Emergency (United States, 2022)

May 26, 2022
A movie review by James Berardinelli
Emergency Poster

Emergency, the Waldo Salt Screenwriting Award winner at the 2022 Sundance Film Festival, gives viewers things to think about, which is an infinitely preferable alternative to the kind of film where it’s possible to sense the mass demise of brain cells. An engaging but uneven thriller-comedy with a social conscience, Carey Williams’ sophomore feature, uses barbed satire as a means to enliven an unconventional (and admittedly contrived) situation. Race and how it plays into interactions with law enforcement plays a key element in the storyline’s development. Had the lead characters been white, there wouldn’t have been a movie. That’s the point being made by Williams and screenwriter KD Davila: the inherent mistrust by people of color when it comes to the police affects and infects how seemingly simple, rational decisions are made.

The movie starts out with a cheeky, clever scene that introduces the two main characters, Sean (RJ Cyler) and his roommate and best buddy, Kunle (Donald Elise Watkins). Seniors at Buchanan University, these two are headed in different directions after graduation, with the latter having already earned admittance to Princeton’s graduate program while the former doesn’t have specific plans. We meet them during a class about hate speech where the professor says the N-word out loud to observe the reaction and dissect what that reaction means.

While Kunle’s #1 preoccupation is making sure his bacteria cultures are kept at the correct temperature and humidity, Sean is focused on completing a legendary drinking tour of seven fraternity parties – something no black student has previously done. (When you’re in college, it’s good to have ambitious goals!) He has obtained all the necessary tickets/passes for himself and Kunle and has established a timeline and gameplan. They’re all ready to start when they stop back at their apartment and discover an unconscious white girl (Maddie Nichols) lying on their living room floor. Their game-obsessed other roommate, Carlos (Sebastian Chacon), is oblivious to her presence until the panicked Sean and Kunle point it out.

At this point, the movie gives us a little backstory for the white girl by introducing us to her sister, Maddie (Sabrina Carpenter), the sister’s friend Alice (Madison Thompson), and the sister’s friend’s would-be boyfriend Rafael (Diego Abraham).  They are aware that Emma (the unconscious white girl) is missing but don’t know where she is. They begin panicking because she’s underage, likely drunk, and might easily have been taken advantage of. The more concerned they become, the more certain they are that something bad has befallen her. Luckily, however, they are able to use an app to track her movements.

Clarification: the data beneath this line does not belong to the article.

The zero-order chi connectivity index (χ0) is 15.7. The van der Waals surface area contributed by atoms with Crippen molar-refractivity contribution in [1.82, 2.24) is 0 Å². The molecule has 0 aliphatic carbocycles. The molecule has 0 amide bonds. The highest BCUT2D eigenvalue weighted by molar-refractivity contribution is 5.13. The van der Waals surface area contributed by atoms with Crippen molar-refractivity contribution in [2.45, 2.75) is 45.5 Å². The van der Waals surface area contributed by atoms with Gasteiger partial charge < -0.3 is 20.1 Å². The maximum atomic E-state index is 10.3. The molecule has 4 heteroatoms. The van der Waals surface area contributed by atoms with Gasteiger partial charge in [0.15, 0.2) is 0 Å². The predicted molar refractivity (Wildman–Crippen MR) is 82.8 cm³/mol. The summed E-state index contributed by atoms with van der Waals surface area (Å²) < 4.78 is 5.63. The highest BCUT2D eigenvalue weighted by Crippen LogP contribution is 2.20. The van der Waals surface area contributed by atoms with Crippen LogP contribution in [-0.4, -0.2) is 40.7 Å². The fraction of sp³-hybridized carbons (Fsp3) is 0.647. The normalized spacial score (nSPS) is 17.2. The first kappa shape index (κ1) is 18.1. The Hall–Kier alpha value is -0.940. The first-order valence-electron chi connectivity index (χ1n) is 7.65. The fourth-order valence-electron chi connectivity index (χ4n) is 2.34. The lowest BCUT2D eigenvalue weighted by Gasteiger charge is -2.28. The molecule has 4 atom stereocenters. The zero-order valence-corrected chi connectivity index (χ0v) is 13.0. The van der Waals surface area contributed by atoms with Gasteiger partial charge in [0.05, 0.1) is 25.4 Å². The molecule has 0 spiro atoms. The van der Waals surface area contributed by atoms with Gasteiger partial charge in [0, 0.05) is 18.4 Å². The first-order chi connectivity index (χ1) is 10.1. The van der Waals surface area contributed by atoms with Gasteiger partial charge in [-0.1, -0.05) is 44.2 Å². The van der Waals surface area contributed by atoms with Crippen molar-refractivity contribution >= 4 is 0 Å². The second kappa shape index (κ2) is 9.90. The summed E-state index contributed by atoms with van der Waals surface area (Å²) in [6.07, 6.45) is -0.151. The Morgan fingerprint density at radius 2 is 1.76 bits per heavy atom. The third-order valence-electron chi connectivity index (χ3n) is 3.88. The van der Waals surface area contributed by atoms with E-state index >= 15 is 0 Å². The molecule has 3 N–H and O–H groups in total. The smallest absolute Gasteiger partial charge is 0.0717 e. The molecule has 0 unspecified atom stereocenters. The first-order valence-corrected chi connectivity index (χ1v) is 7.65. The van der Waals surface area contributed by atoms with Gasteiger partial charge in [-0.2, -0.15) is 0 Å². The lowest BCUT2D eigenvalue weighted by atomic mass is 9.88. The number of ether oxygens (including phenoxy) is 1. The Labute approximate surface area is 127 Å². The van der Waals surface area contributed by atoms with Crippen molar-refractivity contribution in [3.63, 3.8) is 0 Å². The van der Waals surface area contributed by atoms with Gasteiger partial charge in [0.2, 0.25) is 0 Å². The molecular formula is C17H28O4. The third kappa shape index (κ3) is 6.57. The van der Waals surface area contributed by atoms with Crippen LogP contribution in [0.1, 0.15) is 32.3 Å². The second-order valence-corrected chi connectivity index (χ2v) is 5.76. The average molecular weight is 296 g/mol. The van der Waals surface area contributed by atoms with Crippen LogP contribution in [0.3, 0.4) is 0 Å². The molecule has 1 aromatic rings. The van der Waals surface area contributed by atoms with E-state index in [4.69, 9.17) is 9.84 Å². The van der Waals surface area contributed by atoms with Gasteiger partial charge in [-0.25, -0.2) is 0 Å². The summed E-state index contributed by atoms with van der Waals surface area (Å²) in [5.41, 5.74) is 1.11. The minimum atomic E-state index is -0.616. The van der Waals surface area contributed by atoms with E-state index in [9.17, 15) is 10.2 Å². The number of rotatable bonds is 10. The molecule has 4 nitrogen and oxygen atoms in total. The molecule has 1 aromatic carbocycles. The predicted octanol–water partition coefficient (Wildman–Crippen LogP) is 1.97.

Meanwhile, Sean, Kunle, and Carlos are faced with a dilemma. Emma is in a bad way but she’s still breathing (she vomits once). They have to do something. But, after briefly considering calling 911, they back away from that option after Sean paints a picture: cops arriving to find three men of color gathered around a drunk, unconscious white girl. The optics are terrible and the best-case scenario doesn’t look very good. So they decide to drive Emma to a hospital but the road is more than a little bumpy and the trio of Maddie, Alice, and Rafael are in hot pursuit.

The movie benefits from the effectiveness of its pointed satire and the hilariousness of some of its comedic elements. There are some laugh-out-loud moments – one involving the improper use of a cannister of pepper spray and another showing the reaction of Sean’s brother and his gangbanger friends when they learn the true nature of Sean’s predicament. There are also some more subtle jabs (watch for the Black Lives Matter sign). The movie tails off during a 20-minute epilogue when the tone becomes somber and the filmmakers feel obligated to restate their message in BOLD CAPITAL LETTERS. The thriller elements aren’t as effective as the humorous ones. Despite taking a few unpredictable turns, there’s not a lot of suspense.

Although parts of Emergency can feel like a bizarre cross-pollination of After Hours (Martin Scorsese’s 1985 chronicle of a nightmare road trip) and Weekend at Bernie’s, there’s more going on here. Despite the comedy, the screenplay poses some serious questions that can’t simply be brushed aside. There’s also something uneasy in the friendship between Sean and Kunle (with the former thinking the latter is “too white”) that might have benefited from a deeper exploration. Ultimately, Emergency doesn’t claim to have all the answers, which is why its watchability extends beyond its core audience to anyone willing to give it a shot. Considering its ready availability on Amazon Prime starting May 27, that’s a wide group of potential viewers.

Emergency (United States, 2022)

Director: Carey Williams
Cast: RJ Cyler, Donald Elise Watkins, Sebastian Chacon, Sabrina Carpenter, Maddie Nichols, Madison Thompson, Diego Abraham
Screenplay: KD Davila
Cinematography: Michael Dallatorre
Music: Rene G. Boscio
U.S. Distributor: Amazon Studios/Prime Video
Run Time: 1:44
U.S. Release Date: 2022-05-27
MPAA Rating: "R" (Profanity, Drugs)
Genre: Thriller/Comedy
Subtitles: none
Theatrical Aspect Ratio: 2.35:1